Dental sedation has several advantages for anxious patients, and you may be wondering if it is right for you. To help you make an informed decision, our Toronto dentists discuss the potential side effects of dental sedation in today's post.
Possible Side Effects of Dental Sedation
Below are the most common side-effects of dental sedation.
When you wake up from dental sedation, it can take a while for your reflexes to return to normal. Expect it to take 24 hours for your reflexes to "catch up" to their pre-sedation levels, according to our Toronto dentists.
Sedation-induced contractions of the facial and scalp muscles can result in headaches. These should subside quickly and are not cause for concern; however, if you begin to experience frequent or excruciatingly painful headaches, you should seek medical advice.
After sedation, it is common to feel sick or nauseated. While recovering from sedation, it is recommended that you relax and avoid heavy foods or alcohol. Your body will take some time to re-boot, and any feelings of sluggishness or sickness should dissipate quickly.
Drowsiness is perhaps the most common side effect of dental sedation, and patients frequently report it during their recovery. After a procedure, it's best to have someone else drive you home and get plenty of rest so you can regain your full alertness. If you need to get up and about, wait until you've fully recovered from the sedation before doing so alone.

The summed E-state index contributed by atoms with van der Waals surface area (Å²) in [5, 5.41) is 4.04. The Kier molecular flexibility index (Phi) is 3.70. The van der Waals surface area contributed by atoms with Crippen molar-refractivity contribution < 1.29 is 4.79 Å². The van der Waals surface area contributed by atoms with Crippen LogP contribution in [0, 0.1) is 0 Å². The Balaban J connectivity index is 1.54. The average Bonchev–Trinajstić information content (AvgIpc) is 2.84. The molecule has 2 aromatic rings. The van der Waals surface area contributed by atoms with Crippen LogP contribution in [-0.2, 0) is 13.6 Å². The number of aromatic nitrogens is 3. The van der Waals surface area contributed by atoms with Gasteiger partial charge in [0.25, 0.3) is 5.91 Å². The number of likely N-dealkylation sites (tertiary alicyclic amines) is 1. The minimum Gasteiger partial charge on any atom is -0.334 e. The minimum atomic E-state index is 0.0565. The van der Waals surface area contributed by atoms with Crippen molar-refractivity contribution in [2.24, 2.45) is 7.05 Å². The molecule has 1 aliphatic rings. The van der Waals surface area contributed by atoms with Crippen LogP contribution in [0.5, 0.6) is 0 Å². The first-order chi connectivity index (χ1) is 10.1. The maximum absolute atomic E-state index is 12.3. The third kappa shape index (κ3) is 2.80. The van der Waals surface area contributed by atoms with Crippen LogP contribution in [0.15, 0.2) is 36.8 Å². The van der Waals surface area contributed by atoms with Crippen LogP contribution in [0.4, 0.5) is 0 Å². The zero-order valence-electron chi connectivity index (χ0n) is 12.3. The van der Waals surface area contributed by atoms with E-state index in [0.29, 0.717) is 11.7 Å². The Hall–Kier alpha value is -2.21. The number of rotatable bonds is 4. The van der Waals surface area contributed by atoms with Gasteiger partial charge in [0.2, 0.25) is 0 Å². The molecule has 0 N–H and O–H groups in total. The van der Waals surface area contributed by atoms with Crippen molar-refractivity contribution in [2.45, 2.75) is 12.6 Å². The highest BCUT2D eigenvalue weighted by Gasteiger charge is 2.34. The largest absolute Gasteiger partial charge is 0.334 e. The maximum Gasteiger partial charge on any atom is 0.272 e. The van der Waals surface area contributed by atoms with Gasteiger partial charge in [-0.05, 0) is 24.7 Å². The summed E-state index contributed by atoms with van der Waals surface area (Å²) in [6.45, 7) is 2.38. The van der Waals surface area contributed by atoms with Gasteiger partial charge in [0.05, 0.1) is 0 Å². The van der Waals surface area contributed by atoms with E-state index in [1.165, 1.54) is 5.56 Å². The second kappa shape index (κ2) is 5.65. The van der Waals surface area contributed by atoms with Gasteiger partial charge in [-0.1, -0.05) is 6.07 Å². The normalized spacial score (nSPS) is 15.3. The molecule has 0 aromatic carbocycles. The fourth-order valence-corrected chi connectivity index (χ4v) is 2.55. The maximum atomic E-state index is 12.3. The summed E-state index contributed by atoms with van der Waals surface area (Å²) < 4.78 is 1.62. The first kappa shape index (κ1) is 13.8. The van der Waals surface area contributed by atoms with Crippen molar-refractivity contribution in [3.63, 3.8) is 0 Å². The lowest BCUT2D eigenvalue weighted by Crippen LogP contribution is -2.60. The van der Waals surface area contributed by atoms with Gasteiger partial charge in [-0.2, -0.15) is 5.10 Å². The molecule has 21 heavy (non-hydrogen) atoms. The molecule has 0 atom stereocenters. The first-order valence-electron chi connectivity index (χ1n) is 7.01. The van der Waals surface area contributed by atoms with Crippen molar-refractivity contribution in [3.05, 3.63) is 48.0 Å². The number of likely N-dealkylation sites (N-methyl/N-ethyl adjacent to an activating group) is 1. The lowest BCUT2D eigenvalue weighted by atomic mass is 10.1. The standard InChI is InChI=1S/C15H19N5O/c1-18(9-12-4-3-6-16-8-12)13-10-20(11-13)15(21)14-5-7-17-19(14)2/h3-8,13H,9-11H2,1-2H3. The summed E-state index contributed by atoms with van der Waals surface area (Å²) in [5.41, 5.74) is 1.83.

After waking up from dental sedation, some patients report feeling "heavy" or "sluggish." This is completely normal, and it's another reason why you shouldn't drive home after being sedated. Because it is illegal to drive while under the influence of a sedative, you must attend the appointment with someone who can drive you home at the end.
Gaps in Memory of the Procedure
Even mild forms of sedation, such as nitrous oxide, can induce a dream-like state in patients. While under the influence of a sedative, likely, you won't remember much about the dental procedures you had done. This type of memory loss is normally limited to events that occurred while you were under the influence of the sedative and is nothing to be concerned about. While you're recovering from being sedated, we recommend avoiding activities that require a lot of concentration or require you to make important decisions.
Low Blood Pressure
Sedation can lower blood pressure temporarily, which could explain some of the other reported side effects like headaches, drowsiness, and nausea. This is usually temporary and not a cause for concern; however, persistently low blood pressure can lead to serious health problems, so if you are experiencing symptoms for more than 24 hours after being sedated, please contact your doctor for an evaluation and advice.